With the advent of social networking, a fact that’s been well-known in sociology, at least since Granovetter’s “The Strength of Weak Ties” was published in 1973, has become more and more commonly understood: Our opportunities in society are dictated by our ability to expand our social networks.
Our friends, family and loved ones are obviously a core source of strength and support. But it’s those “weak ties”, those more distant connections that we have to casual acquaintances and college roommates, that can give us opportunities we wouldn’t get otherwise.
So I try to tell my friends struggling to survive in this economy that one thing they can do that is valuable is do social networking. A good friend of mine has gone so far as to say that those who are unemployed need to leave the house and do something with their day, so they can meet people on the train, the bus, at coffee shops or at the check-out stand.
But there’s a much deeper fact about social networking that I think has been lost in the shuffle.
Social networking changes who we are.
In recent months, I’ve been finding that I’ve had to cut out influences in my life that were toxic. As I’ve been trying to do something positive and make more of a difference on this planet while I still breathe, I just haven’t been able to take the hit to the psyche that comes from being around negative, competitive, grasping people. I say that even as I still love those people and miss some of the good times in the past.
I’ve also been finding that I’ve been meeting new people. People excited about change. People who are gravitating to a new perspective, whether it be out of an initial desire to attack it or out of a sincere attempt to engage and learn. People who have incredibly unique perspectives and life conditions.
I’ve also been reconnecting with individuals from high school, from college, from Internet forums.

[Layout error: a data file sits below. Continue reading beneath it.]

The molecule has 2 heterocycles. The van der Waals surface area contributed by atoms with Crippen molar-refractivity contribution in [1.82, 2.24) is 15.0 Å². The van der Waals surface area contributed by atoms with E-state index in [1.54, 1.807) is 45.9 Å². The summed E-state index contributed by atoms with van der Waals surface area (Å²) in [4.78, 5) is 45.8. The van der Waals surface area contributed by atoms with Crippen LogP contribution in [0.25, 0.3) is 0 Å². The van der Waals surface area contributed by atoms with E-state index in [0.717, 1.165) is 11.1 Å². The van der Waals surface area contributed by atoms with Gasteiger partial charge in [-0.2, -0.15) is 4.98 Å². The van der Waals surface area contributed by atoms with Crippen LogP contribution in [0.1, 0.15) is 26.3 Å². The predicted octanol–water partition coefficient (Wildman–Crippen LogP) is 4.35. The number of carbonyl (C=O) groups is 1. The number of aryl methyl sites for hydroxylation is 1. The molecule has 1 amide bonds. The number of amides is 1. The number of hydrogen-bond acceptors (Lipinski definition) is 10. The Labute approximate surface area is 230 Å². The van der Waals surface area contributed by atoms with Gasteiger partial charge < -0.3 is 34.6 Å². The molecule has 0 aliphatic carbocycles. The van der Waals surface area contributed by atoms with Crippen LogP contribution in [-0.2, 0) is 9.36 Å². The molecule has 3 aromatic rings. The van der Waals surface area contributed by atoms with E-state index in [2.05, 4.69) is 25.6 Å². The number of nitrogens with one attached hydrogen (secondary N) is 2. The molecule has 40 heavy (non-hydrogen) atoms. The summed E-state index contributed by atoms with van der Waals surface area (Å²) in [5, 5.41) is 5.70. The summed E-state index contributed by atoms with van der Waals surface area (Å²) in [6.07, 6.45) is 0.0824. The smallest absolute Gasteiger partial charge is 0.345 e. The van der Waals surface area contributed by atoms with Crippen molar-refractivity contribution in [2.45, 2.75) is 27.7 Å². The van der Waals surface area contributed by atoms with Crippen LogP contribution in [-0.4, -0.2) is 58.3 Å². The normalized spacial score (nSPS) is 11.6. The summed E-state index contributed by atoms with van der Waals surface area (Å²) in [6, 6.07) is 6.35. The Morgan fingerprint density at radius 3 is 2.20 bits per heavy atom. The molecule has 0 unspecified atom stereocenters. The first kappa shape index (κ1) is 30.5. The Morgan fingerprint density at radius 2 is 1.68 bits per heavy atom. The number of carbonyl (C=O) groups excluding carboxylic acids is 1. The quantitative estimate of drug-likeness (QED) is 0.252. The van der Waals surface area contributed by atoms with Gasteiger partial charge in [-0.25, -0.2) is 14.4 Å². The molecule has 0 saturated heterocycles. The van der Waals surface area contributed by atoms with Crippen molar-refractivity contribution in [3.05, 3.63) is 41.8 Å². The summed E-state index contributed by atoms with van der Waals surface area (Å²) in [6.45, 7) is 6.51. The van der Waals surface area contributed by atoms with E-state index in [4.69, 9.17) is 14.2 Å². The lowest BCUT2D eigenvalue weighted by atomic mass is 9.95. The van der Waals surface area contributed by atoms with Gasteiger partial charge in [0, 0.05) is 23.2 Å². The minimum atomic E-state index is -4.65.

Those people are responsible for a massive part of the personal transformation I feel I am undergoing. They inspire blog posts. One person in particular not only helped me through a time of great personal distress but also inspired my soon-to-be-completed debut novel, Adelbert Vo: Soul Surgeon.
When we meet new people, they galvanize us. They bring out the best in us. They remind us who we are.
Just today, I spoke to an old friend who I had been involved in a very unique tabletop roleplaying game with. It was an eclectic mesh of Warhammer, Fallout, Dungeons & Dragons, and Arcanum. He was inspired by the obscure comics, the miniature combat games, and cult video games of the 1990s.
That game inspired me to create my own game with a similar format.
The roleplaying game that I ran with a similar format filled out the world of my primary novel series.
That in turn gave me roleplaying experience to run my most successful campaign, Changing of the Guard.
Every part of my life, from my creative ventures to my political work, has been because of someone I met. A friend in a chemistry class who gave me a Noam Chomsky book, which in turn brought me for years into the anti-authoritarian Left, wherein I met people including Tim Wise and Michael Albert. A girlfriend, followed by many more girlfriends, who clued me into the pains that were lying beneath the surface and reinforced for me that the silent screaming I was seeing was not an illusion.
My mother in the wake of the Charlie Hebdo attacks began to explore Facebook. She’s met an anti-authoritarian and quite religiously radical rabbi, a French anarchist biker, and a host of others. She’s found a community of people with similar interests and beliefs. And she is learning a host of new things to satisfy her impressive curiosity.
The people in our lives are forcefields. They change our focus and interests. They remind us of causes and of problems outside of our direct sphere of influence. They can remind us of passions we had lost.
We’re better people around people.
In the future, I’m going to go more into what we have to do to shield ourselves from negative people and negative influences. It can be a hard thing to learn that our positivity is finite and we can’t always lift our friends out of the mud without falling in ourselves.
But it is still better for us, on average, to engage with others and grow, even if sometimes it is in opposition or disagreement, than to remain in our safety zones.